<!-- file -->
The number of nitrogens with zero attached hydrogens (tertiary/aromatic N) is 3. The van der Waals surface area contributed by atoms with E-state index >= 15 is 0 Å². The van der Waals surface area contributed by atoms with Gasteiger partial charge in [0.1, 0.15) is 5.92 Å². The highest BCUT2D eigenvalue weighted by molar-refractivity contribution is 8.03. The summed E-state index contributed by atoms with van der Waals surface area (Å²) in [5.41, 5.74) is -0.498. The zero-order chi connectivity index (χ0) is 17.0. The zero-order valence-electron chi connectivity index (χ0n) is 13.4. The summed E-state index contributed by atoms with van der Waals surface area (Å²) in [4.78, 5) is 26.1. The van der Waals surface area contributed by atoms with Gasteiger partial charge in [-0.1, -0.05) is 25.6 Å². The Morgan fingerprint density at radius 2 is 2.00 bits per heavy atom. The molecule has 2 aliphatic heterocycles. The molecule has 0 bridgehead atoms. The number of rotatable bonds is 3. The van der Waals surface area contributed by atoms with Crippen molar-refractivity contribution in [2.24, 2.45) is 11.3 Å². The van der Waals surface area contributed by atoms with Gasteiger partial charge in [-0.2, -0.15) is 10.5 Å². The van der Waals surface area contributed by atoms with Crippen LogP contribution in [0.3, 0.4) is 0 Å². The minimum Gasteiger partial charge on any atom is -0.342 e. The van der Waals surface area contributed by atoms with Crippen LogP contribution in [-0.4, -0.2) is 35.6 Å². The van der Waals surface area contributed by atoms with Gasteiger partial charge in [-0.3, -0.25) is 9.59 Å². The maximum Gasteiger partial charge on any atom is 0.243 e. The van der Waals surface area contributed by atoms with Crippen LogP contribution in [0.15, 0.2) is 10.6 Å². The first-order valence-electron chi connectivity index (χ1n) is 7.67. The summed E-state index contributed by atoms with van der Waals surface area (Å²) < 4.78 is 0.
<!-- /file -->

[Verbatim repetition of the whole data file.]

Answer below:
The number of nitrogens with zero attached hydrogens (tertiary/aromatic N) is 3. The van der Waals surface area contributed by atoms with E-state index >= 15 is 0 Å². The van der Waals surface area contributed by atoms with Gasteiger partial charge in [0.1, 0.15) is 5.92 Å². The highest BCUT2D eigenvalue weighted by molar-refractivity contribution is 8.03. The summed E-state index contributed by atoms with van der Waals surface area (Å²) in [5.41, 5.74) is -0.498. The zero-order chi connectivity index (χ0) is 17.0. The zero-order valence-electron chi connectivity index (χ0n) is 13.4. The summed E-state index contributed by atoms with van der Waals surface area (Å²) in [4.78, 5) is 26.1. The van der Waals surface area contributed by atoms with Gasteiger partial charge in [-0.1, -0.05) is 25.6 Å². The Morgan fingerprint density at radius 2 is 2.00 bits per heavy atom. The molecule has 2 aliphatic heterocycles. The molecule has 0 bridgehead atoms. The number of rotatable bonds is 3. The van der Waals surface area contributed by atoms with Crippen molar-refractivity contribution in [2.24, 2.45) is 11.3 Å². The van der Waals surface area contributed by atoms with Gasteiger partial charge in [-0.2, -0.15) is 10.5 Å². The van der Waals surface area contributed by atoms with Crippen LogP contribution in [0.3, 0.4) is 0 Å². The minimum Gasteiger partial charge on any atom is -0.342 e. The van der Waals surface area contributed by atoms with Crippen LogP contribution in [-0.4, -0.2) is 35.6 Å². The van der Waals surface area contributed by atoms with Gasteiger partial charge in [-0.3, -0.25) is 9.59 Å². The maximum Gasteiger partial charge on any atom is 0.243 e. The van der Waals surface area contributed by atoms with Crippen LogP contribution in [0.15, 0.2) is 10.6 Å². The first-order valence-electron chi connectivity index (χ1n) is 7.67. The summed E-state index contributed by atoms with van der Waals surface area (Å²) < 4.78 is 0.